Finalist for the 2011 PEN/Faulkner Award for Fiction: "Watson's talent is singular, truly awesome; [his stories] are infused with an uncanny beauty."—A. M. Homes
In this, his first collection of stories since his celebrated, award-winning Last Days of the Dog-Men, Brad Watson takes us even deeper into the riotous, appalling, and mournful oddity of human beings.
In prose so perfectly pitched as to suggest some celestial harmony, he writes about every kind of domestic discord: unruly or distant children, alienated spouses, domestic abuse, loneliness, death, divorce. In his masterful title novella, a freshly married teenaged couple are visited by an unusual pair of inmates from a nearby insane asylum—and find out exactly how mismatched they really are.
With exquisite tenderness, Watson relates the brutality of both nature and human nature. There’s no question about it. Brad Watson writes so well—with such an all-seeing, six-dimensional view of human hopes, inadequacies, and rare grace—that he must be an extraterrestrial.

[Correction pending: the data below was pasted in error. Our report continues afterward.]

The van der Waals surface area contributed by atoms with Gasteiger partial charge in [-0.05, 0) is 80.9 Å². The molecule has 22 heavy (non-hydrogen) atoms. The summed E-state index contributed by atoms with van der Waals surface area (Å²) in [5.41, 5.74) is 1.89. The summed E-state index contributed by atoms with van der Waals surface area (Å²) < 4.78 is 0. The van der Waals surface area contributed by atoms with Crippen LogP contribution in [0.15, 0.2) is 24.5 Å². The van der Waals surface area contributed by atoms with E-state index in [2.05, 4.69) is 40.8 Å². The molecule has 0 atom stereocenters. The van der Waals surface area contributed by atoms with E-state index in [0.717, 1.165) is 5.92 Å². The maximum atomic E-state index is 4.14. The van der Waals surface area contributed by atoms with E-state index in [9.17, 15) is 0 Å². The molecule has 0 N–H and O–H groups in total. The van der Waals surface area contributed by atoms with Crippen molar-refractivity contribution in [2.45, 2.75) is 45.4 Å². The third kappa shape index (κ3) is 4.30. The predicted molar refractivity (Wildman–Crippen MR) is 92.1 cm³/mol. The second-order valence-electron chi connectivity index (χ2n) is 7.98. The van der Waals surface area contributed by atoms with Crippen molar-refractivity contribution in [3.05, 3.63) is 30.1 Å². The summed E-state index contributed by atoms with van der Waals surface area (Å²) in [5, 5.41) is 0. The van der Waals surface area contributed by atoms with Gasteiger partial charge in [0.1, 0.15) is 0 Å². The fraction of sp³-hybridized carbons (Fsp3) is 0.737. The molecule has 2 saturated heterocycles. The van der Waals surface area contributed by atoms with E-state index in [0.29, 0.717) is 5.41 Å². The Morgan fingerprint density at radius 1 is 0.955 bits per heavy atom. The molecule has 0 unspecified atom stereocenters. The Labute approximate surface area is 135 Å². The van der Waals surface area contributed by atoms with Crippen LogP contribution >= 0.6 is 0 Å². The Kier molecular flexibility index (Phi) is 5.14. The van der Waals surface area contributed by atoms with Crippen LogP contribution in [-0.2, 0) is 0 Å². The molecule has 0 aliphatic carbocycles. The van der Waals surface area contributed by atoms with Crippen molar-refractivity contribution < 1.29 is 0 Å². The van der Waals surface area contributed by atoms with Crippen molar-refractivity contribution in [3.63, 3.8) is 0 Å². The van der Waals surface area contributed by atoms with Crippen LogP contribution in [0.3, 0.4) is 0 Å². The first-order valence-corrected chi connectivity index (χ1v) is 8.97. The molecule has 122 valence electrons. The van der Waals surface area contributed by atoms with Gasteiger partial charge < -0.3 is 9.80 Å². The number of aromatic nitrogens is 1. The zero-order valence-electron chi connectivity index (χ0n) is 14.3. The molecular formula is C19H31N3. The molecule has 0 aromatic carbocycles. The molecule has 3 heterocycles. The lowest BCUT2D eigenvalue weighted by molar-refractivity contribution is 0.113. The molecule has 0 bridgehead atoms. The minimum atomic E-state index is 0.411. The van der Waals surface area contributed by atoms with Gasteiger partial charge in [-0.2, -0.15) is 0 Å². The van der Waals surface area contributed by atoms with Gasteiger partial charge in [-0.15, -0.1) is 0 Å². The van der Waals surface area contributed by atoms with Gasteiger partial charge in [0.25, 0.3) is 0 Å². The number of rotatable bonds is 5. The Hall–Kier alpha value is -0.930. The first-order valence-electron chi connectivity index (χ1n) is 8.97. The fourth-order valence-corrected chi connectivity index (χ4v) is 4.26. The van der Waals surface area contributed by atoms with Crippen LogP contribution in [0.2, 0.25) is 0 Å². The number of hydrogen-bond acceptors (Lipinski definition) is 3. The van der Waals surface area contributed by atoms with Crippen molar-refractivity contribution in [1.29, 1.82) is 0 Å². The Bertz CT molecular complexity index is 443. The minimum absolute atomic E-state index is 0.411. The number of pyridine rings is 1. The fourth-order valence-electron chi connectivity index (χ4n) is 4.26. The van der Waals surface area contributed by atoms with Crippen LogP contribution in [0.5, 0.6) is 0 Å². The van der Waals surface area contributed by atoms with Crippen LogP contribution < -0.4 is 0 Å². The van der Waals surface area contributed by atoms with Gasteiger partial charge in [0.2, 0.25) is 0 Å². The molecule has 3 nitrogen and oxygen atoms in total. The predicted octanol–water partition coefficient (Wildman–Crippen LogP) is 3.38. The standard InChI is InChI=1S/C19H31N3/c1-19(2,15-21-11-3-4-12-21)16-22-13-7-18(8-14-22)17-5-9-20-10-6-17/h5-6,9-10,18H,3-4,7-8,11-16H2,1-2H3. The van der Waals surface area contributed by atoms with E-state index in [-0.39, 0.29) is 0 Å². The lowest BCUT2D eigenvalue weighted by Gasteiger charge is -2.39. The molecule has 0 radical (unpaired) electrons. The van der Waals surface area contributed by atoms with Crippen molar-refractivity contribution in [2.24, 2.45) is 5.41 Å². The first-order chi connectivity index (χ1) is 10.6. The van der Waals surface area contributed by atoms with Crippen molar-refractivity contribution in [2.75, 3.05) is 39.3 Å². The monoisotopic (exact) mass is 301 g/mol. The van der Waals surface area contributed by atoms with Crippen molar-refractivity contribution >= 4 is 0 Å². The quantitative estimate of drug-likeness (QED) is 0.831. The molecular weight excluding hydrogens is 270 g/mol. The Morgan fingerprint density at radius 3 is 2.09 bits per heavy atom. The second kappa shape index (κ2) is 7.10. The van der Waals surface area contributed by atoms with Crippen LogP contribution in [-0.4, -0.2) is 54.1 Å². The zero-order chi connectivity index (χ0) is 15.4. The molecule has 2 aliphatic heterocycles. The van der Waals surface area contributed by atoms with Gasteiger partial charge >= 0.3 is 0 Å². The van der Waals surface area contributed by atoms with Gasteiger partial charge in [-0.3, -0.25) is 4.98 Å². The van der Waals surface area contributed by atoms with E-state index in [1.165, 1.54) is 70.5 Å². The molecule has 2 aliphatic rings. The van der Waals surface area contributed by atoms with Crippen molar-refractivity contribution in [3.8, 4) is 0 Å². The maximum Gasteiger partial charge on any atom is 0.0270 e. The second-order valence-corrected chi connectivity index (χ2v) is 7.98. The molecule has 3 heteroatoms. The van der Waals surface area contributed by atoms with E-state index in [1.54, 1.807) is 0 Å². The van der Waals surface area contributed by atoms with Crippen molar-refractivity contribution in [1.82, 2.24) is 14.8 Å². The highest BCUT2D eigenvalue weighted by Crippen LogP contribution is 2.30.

Family members who act like strangers, and characters who eat dirt, undergo strange transformations, and find themselves drawn mysteriously to bodies of water form the heart of Watson's accomplished collection, but the latest from the author of The Heaven of Mercury is much more than the sum of its strange moments. In "Vacuum," three boys who are afraid their mother will leave them begin playing with razor blades and jumping off the carport roof. In "Carl's Outside," neglectful parents belatedly realize their son has disappeared. In one of the most eerie pieces, "Water Dog Good," a man takes in his ethereal 16-year-old niece, who has been sexually assaulted by her father and brothers. In the title story, a teenager and his pregnant girlfriend's lives unspool after an encounter with a mysterious couple who may or may not be aliens. Watson is a master at hairpin plot turns, and his characters come alive on the page with minimal backstory; readers get deep into their heads and hearts, even when the weirdness surrounding them feels like something out of a David Lynch movie.